At the time Children's was not the big, nice facility it is now. It was a small, old building, with old equipment, that never looked clean. I'm sure it was, but it didn't feel clean, you know? I hated to go into the clinics where all the children were. Most of the parents were poor, and on welfare, and their children were always very dirty looking, as well as so sickly. The parents seemed so weary of it if they could hardly go another step. Usually they had another 4 or 5 children in addition to the one with cancer. The waiting rooms were such depressing places. All the toys were broken, and the books were colored in or had the pages torn out as if no one had tried to control the children at all. It burdened my heart so. My Missions group at my church gathered books and toys several times and I would just take them with us and leave them there when we left. I still remember one little girl grabbing a book and running to her mother and saying,"Look, Mama, it's a new one and it's got all it's words still inside!". That little girl died about a year later. Now, Children's is a beautiful facility, with all the latest equipment to treat little ones. We used to be bused over to UAB of St Vincents. I am so happy for the children that came after us.
One of the changes I tried to make during my years staying there, was to increase their awareness of the out of town patient and family. When I would stay for weeks at a time, I had no where to take a bath, we could not use the patients bath, no where to keep my clothes, no where to wash our clothes, no way to leave Adam and go to the store for supplies, etc. I met with hospital officials several times, and voiced my dissatisfaction from the point of view of a parent from out of town. I am happy to say that now there are rooms just for parent to shower, washers and dryers just for parents, sitters to stay if you need to leave, and lockers to store things you need to keep with you. Much improvement.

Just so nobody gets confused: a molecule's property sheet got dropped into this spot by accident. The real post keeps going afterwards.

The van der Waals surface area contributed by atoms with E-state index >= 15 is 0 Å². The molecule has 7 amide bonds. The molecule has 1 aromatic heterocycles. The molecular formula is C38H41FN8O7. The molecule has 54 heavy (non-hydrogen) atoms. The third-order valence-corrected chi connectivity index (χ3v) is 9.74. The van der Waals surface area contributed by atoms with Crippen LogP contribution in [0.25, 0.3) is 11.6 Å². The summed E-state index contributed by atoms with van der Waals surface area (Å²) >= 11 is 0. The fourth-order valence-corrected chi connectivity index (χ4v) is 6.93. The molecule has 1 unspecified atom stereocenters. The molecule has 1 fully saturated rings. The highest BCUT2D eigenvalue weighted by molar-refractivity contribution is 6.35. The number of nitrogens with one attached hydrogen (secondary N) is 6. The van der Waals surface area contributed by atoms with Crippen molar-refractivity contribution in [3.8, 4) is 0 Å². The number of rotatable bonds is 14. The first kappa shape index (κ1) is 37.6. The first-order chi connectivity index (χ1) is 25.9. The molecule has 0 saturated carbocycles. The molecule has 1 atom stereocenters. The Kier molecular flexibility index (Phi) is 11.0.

Adam was closely watched for 10 years. He had some precancerous cells come up on the kidney, they were removed, and never came back. He then had some to come up on the back of his neck...they were removed, never to return. All the surgery did much damage to his pancreas and he has had to have major surgery on it twice. But, he is well, he is happy, he is alive, he is married, he is a photographer, he is a Sunday school teacher, he is a Christian, he LOVES THE LORD, he is my boy...and I love him!


DebraK from ~the Bunnies Bungalow~ said...

Hi Tonya, this post really touched my heart. God has worked his wondrous ways & your son is well today! It is amazing what we all endure in our lives & it can be so hard on us as mothers.

There is a place near here for families of sick kids to stay......I was thinking of volunteering there.
Hugs, DebraK

Lynne said...

What an amazing story. I can't imagine how the bone marrow aspiration must have hurt.

You have been through so much with all of your children. God has given you the strength to work through all of the ordeals. I truly admire you.

justabeachkat said...

Oh sweet friend, this post made me tear up and it gave me chills. I can not even imagine the horror of having to go through this. As a parent, it's hard to watch our children hurt in any way, physical or otherwise. We would much rather it be us than them. I remember when I was going through everything with my cancer, I kept thinking "At least it's me and not one of my girls...Thank you Lord". Thank you for sharing this story and touching our hearts. God was with you then and he's with you now.

(I'm still praying for a miracle for Alex!)

Cherdecor said...

That was hard for me to read! I kept wanting to walk away, but I wanted to know how it turned out as well. God certainly gave you and your family grace to go through that!

When you talked about the uncleanly looking rooms, it reminded me of what Myla's family (the little baby girl I blog about) is saying about the ICU rooms. The family had to go to another floor to shower and it was a public place. I cannot understand why if it is such a great hospital, why is it not up to date? It is in Indianapolis, Indiana. The mother, brother, and grandmother stay with Myla 24-7 and has since October. They have been home for a week but returned today. They are going through a terrific trial also.

Thank you for posting about your boys. It was very interesting and God honoring.

It is such a blessing to see that your son is so well and Loves the Lord! Blessings to you!

LivingTheLife said...